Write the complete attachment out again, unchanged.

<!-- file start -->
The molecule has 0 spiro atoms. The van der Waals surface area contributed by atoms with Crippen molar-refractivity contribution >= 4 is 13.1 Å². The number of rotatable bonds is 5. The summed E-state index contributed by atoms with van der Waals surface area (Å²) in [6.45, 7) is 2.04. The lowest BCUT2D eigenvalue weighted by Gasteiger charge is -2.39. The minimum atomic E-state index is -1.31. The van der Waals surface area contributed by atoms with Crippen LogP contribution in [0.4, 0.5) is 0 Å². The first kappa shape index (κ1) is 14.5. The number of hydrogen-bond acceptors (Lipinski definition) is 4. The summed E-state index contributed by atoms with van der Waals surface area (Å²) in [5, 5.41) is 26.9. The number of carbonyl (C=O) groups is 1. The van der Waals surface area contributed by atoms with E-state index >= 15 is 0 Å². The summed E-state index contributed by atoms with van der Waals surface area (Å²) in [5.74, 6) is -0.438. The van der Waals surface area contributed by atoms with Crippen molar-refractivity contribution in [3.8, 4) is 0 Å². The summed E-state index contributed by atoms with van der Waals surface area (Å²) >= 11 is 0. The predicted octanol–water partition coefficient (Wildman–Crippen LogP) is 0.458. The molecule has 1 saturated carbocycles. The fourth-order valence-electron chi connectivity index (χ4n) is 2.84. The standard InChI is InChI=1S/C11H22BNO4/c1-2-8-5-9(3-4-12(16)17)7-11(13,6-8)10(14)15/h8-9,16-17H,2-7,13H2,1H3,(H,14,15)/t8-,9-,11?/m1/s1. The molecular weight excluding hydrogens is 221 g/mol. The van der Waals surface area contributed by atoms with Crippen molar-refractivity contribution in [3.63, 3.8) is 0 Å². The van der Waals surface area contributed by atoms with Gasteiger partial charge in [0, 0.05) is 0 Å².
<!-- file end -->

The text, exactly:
The molecule has 0 spiro atoms. The van der Waals surface area contributed by atoms with Crippen molar-refractivity contribution >= 4 is 13.1 Å². The number of rotatable bonds is 5. The summed E-state index contributed by atoms with van der Waals surface area (Å²) in [6.45, 7) is 2.04. The lowest BCUT2D eigenvalue weighted by Gasteiger charge is -2.39. The minimum atomic E-state index is -1.31. The van der Waals surface area contributed by atoms with Crippen LogP contribution in [0.4, 0.5) is 0 Å². The first kappa shape index (κ1) is 14.5. The number of hydrogen-bond acceptors (Lipinski definition) is 4. The summed E-state index contributed by atoms with van der Waals surface area (Å²) in [5, 5.41) is 26.9. The number of carbonyl (C=O) groups is 1. The van der Waals surface area contributed by atoms with E-state index >= 15 is 0 Å². The summed E-state index contributed by atoms with van der Waals surface area (Å²) in [5.74, 6) is -0.438. The van der Waals surface area contributed by atoms with Crippen molar-refractivity contribution in [3.8, 4) is 0 Å². The summed E-state index contributed by atoms with van der Waals surface area (Å²) >= 11 is 0. The predicted octanol–water partition coefficient (Wildman–Crippen LogP) is 0.458. The molecule has 1 saturated carbocycles. The fourth-order valence-electron chi connectivity index (χ4n) is 2.84. The standard InChI is InChI=1S/C11H22BNO4/c1-2-8-5-9(3-4-12(16)17)7-11(13,6-8)10(14)15/h8-9,16-17H,2-7,13H2,1H3,(H,14,15)/t8-,9-,11?/m1/s1. The molecular weight excluding hydrogens is 221 g/mol. The van der Waals surface area contributed by atoms with Crippen molar-refractivity contribution in [3.63, 3.8) is 0 Å². The van der Waals surface area contributed by atoms with Gasteiger partial charge in [0, 0.05) is 0 Å².